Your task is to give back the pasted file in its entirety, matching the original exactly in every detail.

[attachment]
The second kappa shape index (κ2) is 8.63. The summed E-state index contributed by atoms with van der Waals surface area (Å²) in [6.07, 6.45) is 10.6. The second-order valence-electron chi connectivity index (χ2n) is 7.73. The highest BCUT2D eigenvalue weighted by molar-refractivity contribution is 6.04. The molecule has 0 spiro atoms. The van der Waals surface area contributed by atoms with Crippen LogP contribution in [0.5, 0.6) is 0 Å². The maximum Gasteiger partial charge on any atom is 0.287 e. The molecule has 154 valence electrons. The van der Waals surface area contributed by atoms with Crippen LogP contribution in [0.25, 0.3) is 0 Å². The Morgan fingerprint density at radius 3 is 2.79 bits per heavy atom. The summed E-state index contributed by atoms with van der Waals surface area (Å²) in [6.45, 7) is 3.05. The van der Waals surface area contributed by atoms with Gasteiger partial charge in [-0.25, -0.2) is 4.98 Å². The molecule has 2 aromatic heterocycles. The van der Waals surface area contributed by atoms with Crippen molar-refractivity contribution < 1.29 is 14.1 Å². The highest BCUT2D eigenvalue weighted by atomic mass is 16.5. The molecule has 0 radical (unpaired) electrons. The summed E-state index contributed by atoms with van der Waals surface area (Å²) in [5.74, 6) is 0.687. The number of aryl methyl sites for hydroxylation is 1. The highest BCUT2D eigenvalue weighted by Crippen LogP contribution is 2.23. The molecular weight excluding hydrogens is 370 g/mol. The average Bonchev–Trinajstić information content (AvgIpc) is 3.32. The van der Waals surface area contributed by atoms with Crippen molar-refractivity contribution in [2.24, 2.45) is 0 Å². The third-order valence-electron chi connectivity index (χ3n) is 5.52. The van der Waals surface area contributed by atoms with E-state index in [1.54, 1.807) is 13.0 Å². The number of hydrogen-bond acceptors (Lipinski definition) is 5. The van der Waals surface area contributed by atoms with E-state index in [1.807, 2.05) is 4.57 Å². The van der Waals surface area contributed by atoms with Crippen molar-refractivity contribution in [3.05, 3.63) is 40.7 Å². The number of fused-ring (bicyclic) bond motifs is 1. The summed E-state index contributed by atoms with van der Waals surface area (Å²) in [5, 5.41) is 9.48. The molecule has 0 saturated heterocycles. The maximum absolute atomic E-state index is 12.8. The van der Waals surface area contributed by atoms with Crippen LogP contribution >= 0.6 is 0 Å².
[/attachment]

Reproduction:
The second kappa shape index (κ2) is 8.63. The summed E-state index contributed by atoms with van der Waals surface area (Å²) in [6.07, 6.45) is 10.6. The second-order valence-electron chi connectivity index (χ2n) is 7.73. The highest BCUT2D eigenvalue weighted by molar-refractivity contribution is 6.04. The molecule has 0 spiro atoms. The van der Waals surface area contributed by atoms with Crippen LogP contribution in [0.5, 0.6) is 0 Å². The maximum Gasteiger partial charge on any atom is 0.287 e. The molecule has 154 valence electrons. The van der Waals surface area contributed by atoms with Crippen LogP contribution in [0.25, 0.3) is 0 Å². The Morgan fingerprint density at radius 3 is 2.79 bits per heavy atom. The summed E-state index contributed by atoms with van der Waals surface area (Å²) in [6.45, 7) is 3.05. The van der Waals surface area contributed by atoms with Gasteiger partial charge in [-0.25, -0.2) is 4.98 Å². The molecule has 2 aromatic heterocycles. The van der Waals surface area contributed by atoms with Crippen molar-refractivity contribution < 1.29 is 14.1 Å². The highest BCUT2D eigenvalue weighted by atomic mass is 16.5. The molecule has 0 radical (unpaired) electrons. The summed E-state index contributed by atoms with van der Waals surface area (Å²) in [5.74, 6) is 0.687. The number of aryl methyl sites for hydroxylation is 1. The highest BCUT2D eigenvalue weighted by Crippen LogP contribution is 2.23. The molecular weight excluding hydrogens is 370 g/mol. The average Bonchev–Trinajstić information content (AvgIpc) is 3.32. The van der Waals surface area contributed by atoms with Crippen molar-refractivity contribution in [2.24, 2.45) is 0 Å². The third-order valence-electron chi connectivity index (χ3n) is 5.52. The van der Waals surface area contributed by atoms with E-state index in [1.54, 1.807) is 13.0 Å². The number of hydrogen-bond acceptors (Lipinski definition) is 5. The van der Waals surface area contributed by atoms with E-state index in [1.807, 2.05) is 4.57 Å². The van der Waals surface area contributed by atoms with Crippen molar-refractivity contribution in [3.05, 3.63) is 40.7 Å². The number of fused-ring (bicyclic) bond motifs is 1. The summed E-state index contributed by atoms with van der Waals surface area (Å²) in [5, 5.41) is 9.48. The molecule has 0 saturated heterocycles. The maximum absolute atomic E-state index is 12.8. The van der Waals surface area contributed by atoms with Crippen LogP contribution >= 0.6 is 0 Å².